I have a lot of tools for carving. My favorite is made from a piece of strap steel that held bundles of lumber—my teacher gave the steel to me and you can’t find it anywhere now. I use it to show rivulets of water on the clay.
I’m also a flea market junkie and look for anything that will make a mark in the clay. For instance, old drawer pulls make great marks; golf tees create con-vex dots; and rounded dowels are the perfect tool for dimpling. I never know exactly what textures I’ll use until I come to the piece. The surface work is a composition like music. There is a melody with bass notes and accents. This is similar to my processes. I decide on a primary texture and accent with contrasting marks, changing the scale and the rhythm to create visual interest. Success means the whole piece “sings.”
NHH: There are also stones in your pieces. Where do you get them, and why do you use them?
SF: I have collected rocks since I was a child and love them—they have become the rivers in my pieces. I also like the change in material and rhythm that stones bring to my clay work. What’s more, this gives me a good reason to continue collecting rocks.
I grew up in Connecticut, but my parents always had a summer house in Scituate, Massachusetts, and that’s where I collect my rocks. I go to the beach and look for relatively flat pebbles in a variety of colors but with a consistency of outline—round, oval, triangular—that are not too jagged and not too big.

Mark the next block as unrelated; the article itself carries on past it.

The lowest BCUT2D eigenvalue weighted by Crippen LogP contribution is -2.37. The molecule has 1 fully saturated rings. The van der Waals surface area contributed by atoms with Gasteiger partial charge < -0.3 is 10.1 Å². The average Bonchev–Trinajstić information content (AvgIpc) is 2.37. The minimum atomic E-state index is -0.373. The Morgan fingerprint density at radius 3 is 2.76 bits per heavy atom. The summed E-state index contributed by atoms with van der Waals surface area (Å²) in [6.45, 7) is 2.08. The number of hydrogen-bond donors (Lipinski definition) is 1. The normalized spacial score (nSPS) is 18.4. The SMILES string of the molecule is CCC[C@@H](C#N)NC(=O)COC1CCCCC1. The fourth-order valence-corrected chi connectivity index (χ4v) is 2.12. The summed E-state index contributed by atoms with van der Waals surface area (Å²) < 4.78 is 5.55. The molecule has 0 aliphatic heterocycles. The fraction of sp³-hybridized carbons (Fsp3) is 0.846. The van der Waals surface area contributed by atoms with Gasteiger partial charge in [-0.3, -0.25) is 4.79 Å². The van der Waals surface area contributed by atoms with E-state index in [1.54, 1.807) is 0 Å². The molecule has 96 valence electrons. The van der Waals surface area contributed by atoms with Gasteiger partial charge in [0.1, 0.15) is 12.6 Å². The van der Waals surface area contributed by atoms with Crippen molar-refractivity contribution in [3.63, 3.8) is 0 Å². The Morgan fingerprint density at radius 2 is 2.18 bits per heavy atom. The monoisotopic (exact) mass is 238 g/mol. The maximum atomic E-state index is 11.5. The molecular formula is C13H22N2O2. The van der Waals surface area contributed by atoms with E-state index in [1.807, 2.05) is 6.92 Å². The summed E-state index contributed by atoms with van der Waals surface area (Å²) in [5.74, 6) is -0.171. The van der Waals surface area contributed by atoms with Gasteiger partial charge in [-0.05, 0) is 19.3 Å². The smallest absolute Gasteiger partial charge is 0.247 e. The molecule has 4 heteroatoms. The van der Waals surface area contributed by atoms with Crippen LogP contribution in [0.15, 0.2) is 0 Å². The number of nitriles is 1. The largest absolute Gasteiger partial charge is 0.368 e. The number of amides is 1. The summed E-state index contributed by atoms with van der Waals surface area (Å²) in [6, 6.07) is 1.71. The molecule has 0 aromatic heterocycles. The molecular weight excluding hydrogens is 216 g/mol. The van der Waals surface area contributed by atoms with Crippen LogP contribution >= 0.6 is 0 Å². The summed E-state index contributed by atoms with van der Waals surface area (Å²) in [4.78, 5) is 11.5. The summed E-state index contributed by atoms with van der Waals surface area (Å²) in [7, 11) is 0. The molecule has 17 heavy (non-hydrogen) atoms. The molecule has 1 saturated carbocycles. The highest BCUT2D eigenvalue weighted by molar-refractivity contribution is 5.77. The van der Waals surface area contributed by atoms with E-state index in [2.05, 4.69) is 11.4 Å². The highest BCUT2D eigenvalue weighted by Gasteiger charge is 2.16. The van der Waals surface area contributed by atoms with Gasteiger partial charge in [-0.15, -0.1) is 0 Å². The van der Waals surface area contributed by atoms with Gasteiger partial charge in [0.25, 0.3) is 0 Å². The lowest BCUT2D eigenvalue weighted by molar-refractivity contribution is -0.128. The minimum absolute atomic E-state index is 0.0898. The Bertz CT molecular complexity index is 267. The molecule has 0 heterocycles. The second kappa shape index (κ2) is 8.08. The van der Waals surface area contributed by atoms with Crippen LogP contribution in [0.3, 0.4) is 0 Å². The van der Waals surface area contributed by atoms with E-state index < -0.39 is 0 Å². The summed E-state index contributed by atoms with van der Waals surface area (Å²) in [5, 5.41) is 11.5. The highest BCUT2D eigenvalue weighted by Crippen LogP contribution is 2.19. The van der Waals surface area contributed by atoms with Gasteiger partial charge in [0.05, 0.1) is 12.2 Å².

NHH: How do your wall pieces come together?
SF: After my clay pieces are fired for the first time, I begin to visualize the final mosaic. I consider which color combinations will make the piece pop.
The glaze palette is varied both in color and surface. Surfaces include shiny, semi-gloss and matte. I have many color options—for instance, I have seven blues that I use regularly. The art is in the balance of color, the play of tonal harmonies or dissonance that makes the final work successful.
Once I’ve figured out what colors I want in the final piece, I glaze each clay piece separately. After they’re fired, I lay out the clay and stones on backer board. It’s like putting together a big puzzle. When I finally have the design in place, I use mortar to hold the tiles and stones permanently in place on the board. The last step is mortaring between the tiles and stones. The final work is one composition, but it’s really made of many pieces.